With the rest of the Carthaginian infantry now evaporating faster than a pint of John Smiths held in the hand of a thirsty wargamer, huge gaps were opening up in the centre of the pitch as jubilant Thracians waved their newly-wetted romphia's in the air in scenes which, had betamax video been invented at the time, would surely have ended up on the shelves of many an A1-based establishments in-store Graeco-Roman Blockbuster franchise.
Everywhere you looked the last vestiges of the North African army were being smothered, none worse than the overly successful elephant which at last found itself the target of one of the three units of Thracian javelinmen attacking it from the rear.
The Thracians, aided by their dice, had stood firm against the initial crazed assault from a massive wall of Carthaginian mercenary forces and then as time went by they had steadily and systematically chopped their way to victory two hands at a time.
Click here for the report of the next game in this competition, or read on for the post match summaries from the Generals involved, as well as another episode of legendary expert analysis from Hannibal
Post Match Summary from the Odrysian Thracian Commander
Aaroaharrah! I'm like a bloody manimanimanimaniac me, I am, I am. Oaaaragha! Me and my lads gived 'em a reet pastin' here, chop chop choppy chop like, cut 'em up reet good.
I know me eyes don't look like they can see in the same direction at t'same time like, but oaarghagah we can see how to swing a bloody great axe sickle thing proper, and cut some heeds off like woarrahagh!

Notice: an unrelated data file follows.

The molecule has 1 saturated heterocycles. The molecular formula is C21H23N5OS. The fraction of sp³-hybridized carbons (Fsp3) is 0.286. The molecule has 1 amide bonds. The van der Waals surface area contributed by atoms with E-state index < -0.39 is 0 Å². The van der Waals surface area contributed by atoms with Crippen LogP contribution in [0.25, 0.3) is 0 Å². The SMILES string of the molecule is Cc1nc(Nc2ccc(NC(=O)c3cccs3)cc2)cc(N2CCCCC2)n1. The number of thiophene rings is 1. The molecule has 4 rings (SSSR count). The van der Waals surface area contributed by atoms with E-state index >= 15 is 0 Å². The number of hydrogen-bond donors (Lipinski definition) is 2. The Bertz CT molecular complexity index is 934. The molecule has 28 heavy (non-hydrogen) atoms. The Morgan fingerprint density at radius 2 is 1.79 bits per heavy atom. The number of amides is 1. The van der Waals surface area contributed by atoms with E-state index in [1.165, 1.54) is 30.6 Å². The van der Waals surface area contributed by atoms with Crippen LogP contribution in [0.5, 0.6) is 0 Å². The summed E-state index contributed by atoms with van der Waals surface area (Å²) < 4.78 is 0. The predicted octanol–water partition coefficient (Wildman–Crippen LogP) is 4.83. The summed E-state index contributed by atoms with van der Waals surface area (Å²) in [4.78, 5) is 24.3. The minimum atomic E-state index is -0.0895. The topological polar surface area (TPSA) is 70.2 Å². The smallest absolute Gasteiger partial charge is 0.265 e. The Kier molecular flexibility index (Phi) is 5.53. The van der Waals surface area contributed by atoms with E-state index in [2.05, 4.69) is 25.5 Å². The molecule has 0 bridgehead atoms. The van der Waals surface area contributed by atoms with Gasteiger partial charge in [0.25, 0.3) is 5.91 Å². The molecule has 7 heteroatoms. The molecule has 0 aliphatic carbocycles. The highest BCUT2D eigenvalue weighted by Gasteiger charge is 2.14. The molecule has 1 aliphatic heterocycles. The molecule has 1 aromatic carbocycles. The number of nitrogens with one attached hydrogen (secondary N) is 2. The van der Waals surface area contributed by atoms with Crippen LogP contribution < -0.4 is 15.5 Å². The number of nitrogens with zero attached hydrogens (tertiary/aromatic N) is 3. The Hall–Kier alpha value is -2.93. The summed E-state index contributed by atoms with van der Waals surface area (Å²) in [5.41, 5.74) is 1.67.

Am reet grateful like that woarh fields and stuff and plantations all fell in 'middle of the pitch good and clean and proper, just like the bacon in a barm, and me men were like brown sauce and poured oursen' on it aorgheraoah and squashed them Gauls and Spaniards - serve em reet for not liking proper food like oarragh!
Ah must go and pluck me eyebrows out again as tha buggers grow reet fast oarghaggaowah and I dint want long hair buggers in me eyes int' next battle like arrrghaghrah!
Hannibal's Post Match Analysis
Good god that's more frightening than a French kiss from the Covid virus. I have no idea at all what on earth that thing is but I can only assume it will have relevance later in this set of battle reports in some horrible foretaste of Thracian nightmares.
In terms of this game, as has happened on more than one previous occasion you were caught cold by a very simple lack of preparation, in this case failing to open a book you had paid 30 of your English pounds for in the very recent past and to look up what was in a "Carthaginian" army. This was hardly the most challenging of tasks but was one you managed to fail to execute with quite some style and incompetence.
With the benefit of a pretty good fall of terrain you were within a couple of rolls of the dice of being utterly blown away by an opponent who had the temerity to line up all his troops and charge them at you - a simple strategy but one far better than yours in this game.
This then left you with no choice and no time to do anything else other than match that lineup man for man (and elephant) and hope that the first round of mostly evens combats didn't go spectacularly wrong. The extreme luck exhibited by the Hebrew army you incompetently faced on Monday probably has more to do with how you won this game than any skill arising from the goggle-eyed incomprehensibility of your over-painted historic almost-a-face. Lets see what horrors you can stare in the face in your next game
Click here for the report of the next game in this competition